workers in developed countries has actually fallen relatively speaking. This is down to the fact that one now needs skill and knowledge in developed economies to survive. Also there is the loss of sovereignty that globalisation brings. Many anti-globalisation believers state that nations are loosing their identity and selling their soul. Then there are environmental factors of globalisation as described earlier. These are becoming more and more controversial. Technology, though usually viewed as a positive aspect of globalisation, also has some negative points. Jeffry Sachs (The Economist, June 24th 2000) argues that technology is now what divides the world. Sachs states that 15% of the worlds population account for nearly all the worlds technological advances. This has to be a concern if developing economies are ever going to catch up. Many countries, almost 30% of the worlds population, are technologically excluded (this means not only that they do not innovate but also that they cannot adopt new technologies). In recent years some countries, such as Taiwan, South Korea and Israel, have become top rank innovators and with this their economies have flourished. This would indicate that perhaps the best way to tackle world poverty is to provide aid through education and technology.

Exports in the UK are growing. The major catalyst was sterlings weakness which meant that the demand for UK goods and services expanded greatly. What is interesting though, is the benefits are not just price driven. Earlier this year, we attended International Giftware which fills all 20 halls at the NEC Exhibition Centre just outside of Birmingham. We found international buyers purchasing UK goods because of the quality and innovation as well as the price. We then decided to talk to our clients about the benefits and the risks of trading internationally and the key points they highlighted are discussed below:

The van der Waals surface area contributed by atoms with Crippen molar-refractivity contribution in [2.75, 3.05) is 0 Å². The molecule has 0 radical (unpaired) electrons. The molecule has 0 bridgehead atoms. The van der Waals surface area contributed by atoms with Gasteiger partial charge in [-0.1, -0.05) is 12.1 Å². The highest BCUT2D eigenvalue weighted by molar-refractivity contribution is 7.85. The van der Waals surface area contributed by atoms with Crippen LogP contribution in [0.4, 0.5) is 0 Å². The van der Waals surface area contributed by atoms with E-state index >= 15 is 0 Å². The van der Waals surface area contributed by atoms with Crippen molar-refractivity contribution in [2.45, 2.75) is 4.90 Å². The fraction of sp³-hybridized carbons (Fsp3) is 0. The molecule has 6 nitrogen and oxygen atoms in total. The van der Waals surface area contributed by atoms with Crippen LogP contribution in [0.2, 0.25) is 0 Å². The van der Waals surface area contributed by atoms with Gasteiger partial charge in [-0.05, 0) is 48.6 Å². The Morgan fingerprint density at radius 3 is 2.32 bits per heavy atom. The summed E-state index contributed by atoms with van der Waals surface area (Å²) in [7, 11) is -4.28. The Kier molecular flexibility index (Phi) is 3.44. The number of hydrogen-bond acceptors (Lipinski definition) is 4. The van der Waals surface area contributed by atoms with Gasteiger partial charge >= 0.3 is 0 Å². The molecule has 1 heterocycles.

Top five benefits: 1 Grow your business

When trading internationally the universe of potential clients and suppliers will increase significantly. Just imagine increasing the number of potential

clients by 100 percent each time you start selling in a new country. In all likelihood, this will probably be much easier than trying to expand your market place in your home country.
2 Diversify risk

The idea that a business relies solely on one market and directs all its resources into a single currency may prove to be more risky than it may first seem. Just look at the number of unprecedented global disasters (financial meltdown, earthquakes and unrest in the Middle East) over the last few years and the drastic impacts these have had on markets. Your home market could contract or even disappear, but your business may be saved by the revenue it generates overseas.
3 Better margins

As well as seeing increased sales, you may well enjoy better margins. Sterling which is currently weak may give you a head start when exporting. Pricing pressure could be less and it could also reduce seasonal market fluctuations.
4 Earlier payments

When working with companies overseas, both you and your customer will want to execute the transaction in the safest and most efficient manner possible. One of the many advantages when trading internationally is that overseas payers often pay upfront. This reduces payment risk and may well help your working capital.
5 Less competition